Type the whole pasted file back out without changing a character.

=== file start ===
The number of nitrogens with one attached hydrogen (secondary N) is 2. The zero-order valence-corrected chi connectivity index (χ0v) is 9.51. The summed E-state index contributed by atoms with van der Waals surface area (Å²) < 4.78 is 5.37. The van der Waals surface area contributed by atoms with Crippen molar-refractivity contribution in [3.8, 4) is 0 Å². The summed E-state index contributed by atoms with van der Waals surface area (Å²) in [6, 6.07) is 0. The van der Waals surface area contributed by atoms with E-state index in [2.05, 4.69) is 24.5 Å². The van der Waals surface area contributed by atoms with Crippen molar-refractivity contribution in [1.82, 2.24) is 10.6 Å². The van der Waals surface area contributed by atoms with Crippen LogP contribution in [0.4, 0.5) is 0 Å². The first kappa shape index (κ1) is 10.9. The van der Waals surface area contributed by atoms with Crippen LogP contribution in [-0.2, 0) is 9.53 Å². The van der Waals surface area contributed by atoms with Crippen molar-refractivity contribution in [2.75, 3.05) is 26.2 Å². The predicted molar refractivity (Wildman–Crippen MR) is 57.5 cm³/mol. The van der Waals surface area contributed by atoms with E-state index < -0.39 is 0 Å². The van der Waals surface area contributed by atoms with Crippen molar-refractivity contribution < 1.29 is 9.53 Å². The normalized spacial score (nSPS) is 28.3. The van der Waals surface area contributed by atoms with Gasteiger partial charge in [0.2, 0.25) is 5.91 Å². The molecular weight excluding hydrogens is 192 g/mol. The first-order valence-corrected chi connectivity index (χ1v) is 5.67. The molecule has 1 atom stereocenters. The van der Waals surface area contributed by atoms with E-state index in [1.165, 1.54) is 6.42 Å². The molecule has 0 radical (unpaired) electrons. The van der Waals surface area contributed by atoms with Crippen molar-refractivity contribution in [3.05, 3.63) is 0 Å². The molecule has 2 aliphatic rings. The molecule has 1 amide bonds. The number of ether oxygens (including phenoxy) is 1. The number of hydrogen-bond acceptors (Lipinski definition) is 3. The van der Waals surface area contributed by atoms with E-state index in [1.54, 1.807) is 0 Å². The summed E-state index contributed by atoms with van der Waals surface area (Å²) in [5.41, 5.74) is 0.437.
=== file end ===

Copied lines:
The number of nitrogens with one attached hydrogen (secondary N) is 2. The zero-order valence-corrected chi connectivity index (χ0v) is 9.51. The summed E-state index contributed by atoms with van der Waals surface area (Å²) < 4.78 is 5.37. The van der Waals surface area contributed by atoms with Crippen molar-refractivity contribution in [3.8, 4) is 0 Å². The summed E-state index contributed by atoms with van der Waals surface area (Å²) in [6, 6.07) is 0. The van der Waals surface area contributed by atoms with E-state index in [2.05, 4.69) is 24.5 Å². The van der Waals surface area contributed by atoms with Crippen molar-refractivity contribution in [1.82, 2.24) is 10.6 Å². The van der Waals surface area contributed by atoms with Crippen LogP contribution in [0.4, 0.5) is 0 Å². The first kappa shape index (κ1) is 10.9. The van der Waals surface area contributed by atoms with Crippen LogP contribution in [-0.2, 0) is 9.53 Å². The van der Waals surface area contributed by atoms with Crippen molar-refractivity contribution in [2.75, 3.05) is 26.2 Å². The predicted molar refractivity (Wildman–Crippen MR) is 57.5 cm³/mol. The van der Waals surface area contributed by atoms with E-state index < -0.39 is 0 Å². The van der Waals surface area contributed by atoms with Crippen molar-refractivity contribution < 1.29 is 9.53 Å². The normalized spacial score (nSPS) is 28.3. The van der Waals surface area contributed by atoms with Gasteiger partial charge in [0.2, 0.25) is 5.91 Å². The molecular weight excluding hydrogens is 192 g/mol. The first-order valence-corrected chi connectivity index (χ1v) is 5.67. The molecule has 1 atom stereocenters. The van der Waals surface area contributed by atoms with E-state index in [1.165, 1.54) is 6.42 Å². The molecule has 0 radical (unpaired) electrons. The van der Waals surface area contributed by atoms with Crippen molar-refractivity contribution in [3.05, 3.63) is 0 Å². The molecule has 2 aliphatic rings. The molecule has 1 amide bonds. The number of ether oxygens (including phenoxy) is 1. The number of hydrogen-bond acceptors (Lipinski definition) is 3. The van der Waals surface area contributed by atoms with E-state index in [1.54, 1.807) is 0 Å². The summed E-state index contributed by atoms with van der Waals surface area (Å²) in [5.41, 5.74) is 0.437.